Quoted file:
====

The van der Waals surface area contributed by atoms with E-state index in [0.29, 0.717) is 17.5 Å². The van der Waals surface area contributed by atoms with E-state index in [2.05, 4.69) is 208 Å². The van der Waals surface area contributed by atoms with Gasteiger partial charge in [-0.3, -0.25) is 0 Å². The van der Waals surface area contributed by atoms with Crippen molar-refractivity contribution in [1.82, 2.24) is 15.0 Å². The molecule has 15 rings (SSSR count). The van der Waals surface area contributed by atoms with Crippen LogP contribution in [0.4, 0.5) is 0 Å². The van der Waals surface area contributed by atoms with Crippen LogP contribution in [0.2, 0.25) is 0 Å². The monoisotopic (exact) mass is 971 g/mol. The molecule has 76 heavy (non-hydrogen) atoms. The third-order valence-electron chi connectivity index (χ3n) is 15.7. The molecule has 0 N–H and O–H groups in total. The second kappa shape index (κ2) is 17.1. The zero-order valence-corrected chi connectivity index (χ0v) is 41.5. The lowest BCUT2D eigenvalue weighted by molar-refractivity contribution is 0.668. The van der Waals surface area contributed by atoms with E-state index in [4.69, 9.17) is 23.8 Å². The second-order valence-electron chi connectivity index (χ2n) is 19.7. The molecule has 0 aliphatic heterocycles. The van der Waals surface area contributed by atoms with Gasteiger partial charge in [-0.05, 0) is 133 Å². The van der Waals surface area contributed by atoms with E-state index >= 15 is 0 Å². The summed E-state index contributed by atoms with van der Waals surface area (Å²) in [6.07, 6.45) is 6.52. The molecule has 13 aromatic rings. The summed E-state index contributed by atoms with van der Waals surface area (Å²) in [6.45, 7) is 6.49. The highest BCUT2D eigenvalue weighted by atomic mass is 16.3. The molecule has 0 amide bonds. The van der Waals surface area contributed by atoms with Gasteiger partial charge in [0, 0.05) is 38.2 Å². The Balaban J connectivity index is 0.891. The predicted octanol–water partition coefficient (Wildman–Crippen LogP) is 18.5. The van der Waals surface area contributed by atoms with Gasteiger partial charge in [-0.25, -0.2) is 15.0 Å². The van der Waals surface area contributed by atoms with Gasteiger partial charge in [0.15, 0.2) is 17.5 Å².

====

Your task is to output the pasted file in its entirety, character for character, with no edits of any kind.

The van der Waals surface area contributed by atoms with E-state index in [0.29, 0.717) is 17.5 Å². The van der Waals surface area contributed by atoms with E-state index in [2.05, 4.69) is 208 Å². The van der Waals surface area contributed by atoms with Gasteiger partial charge in [-0.3, -0.25) is 0 Å². The van der Waals surface area contributed by atoms with Crippen molar-refractivity contribution in [1.82, 2.24) is 15.0 Å². The molecule has 15 rings (SSSR count). The van der Waals surface area contributed by atoms with Crippen LogP contribution in [0.4, 0.5) is 0 Å². The van der Waals surface area contributed by atoms with Crippen LogP contribution in [0.2, 0.25) is 0 Å². The monoisotopic (exact) mass is 971 g/mol. The molecule has 76 heavy (non-hydrogen) atoms. The third-order valence-electron chi connectivity index (χ3n) is 15.7. The molecule has 0 N–H and O–H groups in total. The second kappa shape index (κ2) is 17.1. The zero-order valence-corrected chi connectivity index (χ0v) is 41.5. The lowest BCUT2D eigenvalue weighted by molar-refractivity contribution is 0.668. The van der Waals surface area contributed by atoms with E-state index in [4.69, 9.17) is 23.8 Å². The second-order valence-electron chi connectivity index (χ2n) is 19.7. The molecule has 0 aliphatic heterocycles. The van der Waals surface area contributed by atoms with Gasteiger partial charge in [-0.05, 0) is 133 Å². The van der Waals surface area contributed by atoms with E-state index >= 15 is 0 Å². The summed E-state index contributed by atoms with van der Waals surface area (Å²) in [6.07, 6.45) is 6.52. The molecule has 13 aromatic rings. The summed E-state index contributed by atoms with van der Waals surface area (Å²) in [6.45, 7) is 6.49. The highest BCUT2D eigenvalue weighted by atomic mass is 16.3. The molecule has 0 amide bonds. The van der Waals surface area contributed by atoms with Gasteiger partial charge in [0, 0.05) is 38.2 Å². The Balaban J connectivity index is 0.891. The predicted octanol–water partition coefficient (Wildman–Crippen LogP) is 18.5. The van der Waals surface area contributed by atoms with Gasteiger partial charge in [-0.25, -0.2) is 15.0 Å². The van der Waals surface area contributed by atoms with Gasteiger partial charge in [0.15, 0.2) is 17.5 Å².